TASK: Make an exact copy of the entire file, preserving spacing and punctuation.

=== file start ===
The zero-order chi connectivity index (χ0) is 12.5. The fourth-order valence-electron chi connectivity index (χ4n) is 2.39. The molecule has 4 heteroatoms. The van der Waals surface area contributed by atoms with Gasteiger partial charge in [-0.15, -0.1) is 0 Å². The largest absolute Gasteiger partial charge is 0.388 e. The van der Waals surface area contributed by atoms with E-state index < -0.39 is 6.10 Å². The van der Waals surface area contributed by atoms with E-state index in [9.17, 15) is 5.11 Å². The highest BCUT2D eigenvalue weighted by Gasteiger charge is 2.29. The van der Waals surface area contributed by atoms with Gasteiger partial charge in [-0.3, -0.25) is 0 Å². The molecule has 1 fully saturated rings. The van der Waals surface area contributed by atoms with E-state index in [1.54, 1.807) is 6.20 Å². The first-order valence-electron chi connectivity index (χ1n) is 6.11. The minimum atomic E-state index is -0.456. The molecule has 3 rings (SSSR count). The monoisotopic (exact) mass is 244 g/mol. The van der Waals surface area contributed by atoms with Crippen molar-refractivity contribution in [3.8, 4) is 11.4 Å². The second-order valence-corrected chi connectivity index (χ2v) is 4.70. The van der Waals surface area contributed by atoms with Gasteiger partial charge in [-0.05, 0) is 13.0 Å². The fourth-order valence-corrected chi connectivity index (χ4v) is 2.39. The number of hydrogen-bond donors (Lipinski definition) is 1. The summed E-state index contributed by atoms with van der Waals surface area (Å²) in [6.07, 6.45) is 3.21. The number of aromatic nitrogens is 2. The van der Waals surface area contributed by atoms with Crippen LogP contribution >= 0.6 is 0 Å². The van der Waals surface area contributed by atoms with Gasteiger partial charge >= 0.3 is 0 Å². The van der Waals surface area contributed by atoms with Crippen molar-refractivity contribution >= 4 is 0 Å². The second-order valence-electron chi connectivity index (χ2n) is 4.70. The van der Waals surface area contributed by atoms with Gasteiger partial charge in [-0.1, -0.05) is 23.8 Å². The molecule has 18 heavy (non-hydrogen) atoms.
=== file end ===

The zero-order chi connectivity index (χ0) is 12.5. The fourth-order valence-electron chi connectivity index (χ4n) is 2.39. The molecule has 4 heteroatoms. The van der Waals surface area contributed by atoms with Gasteiger partial charge in [-0.15, -0.1) is 0 Å². The largest absolute Gasteiger partial charge is 0.388 e. The van der Waals surface area contributed by atoms with E-state index < -0.39 is 6.10 Å². The van der Waals surface area contributed by atoms with E-state index in [9.17, 15) is 5.11 Å². The highest BCUT2D eigenvalue weighted by Gasteiger charge is 2.29. The van der Waals surface area contributed by atoms with Gasteiger partial charge in [-0.3, -0.25) is 0 Å². The molecule has 1 fully saturated rings. The van der Waals surface area contributed by atoms with E-state index in [1.54, 1.807) is 6.20 Å². The first-order valence-electron chi connectivity index (χ1n) is 6.11. The minimum atomic E-state index is -0.456. The molecule has 3 rings (SSSR count). The monoisotopic (exact) mass is 244 g/mol. The van der Waals surface area contributed by atoms with Crippen molar-refractivity contribution in [3.8, 4) is 11.4 Å². The second-order valence-corrected chi connectivity index (χ2v) is 4.70. The van der Waals surface area contributed by atoms with Gasteiger partial charge in [-0.05, 0) is 13.0 Å². The fourth-order valence-corrected chi connectivity index (χ4v) is 2.39. The number of hydrogen-bond donors (Lipinski definition) is 1. The summed E-state index contributed by atoms with van der Waals surface area (Å²) in [6.07, 6.45) is 3.21. The number of aromatic nitrogens is 2. The van der Waals surface area contributed by atoms with Crippen LogP contribution >= 0.6 is 0 Å². The van der Waals surface area contributed by atoms with Gasteiger partial charge >= 0.3 is 0 Å². The van der Waals surface area contributed by atoms with Crippen molar-refractivity contribution >= 4 is 0 Å². The second-order valence-electron chi connectivity index (χ2n) is 4.70. The van der Waals surface area contributed by atoms with Gasteiger partial charge in [-0.1, -0.05) is 23.8 Å². The molecule has 18 heavy (non-hydrogen) atoms.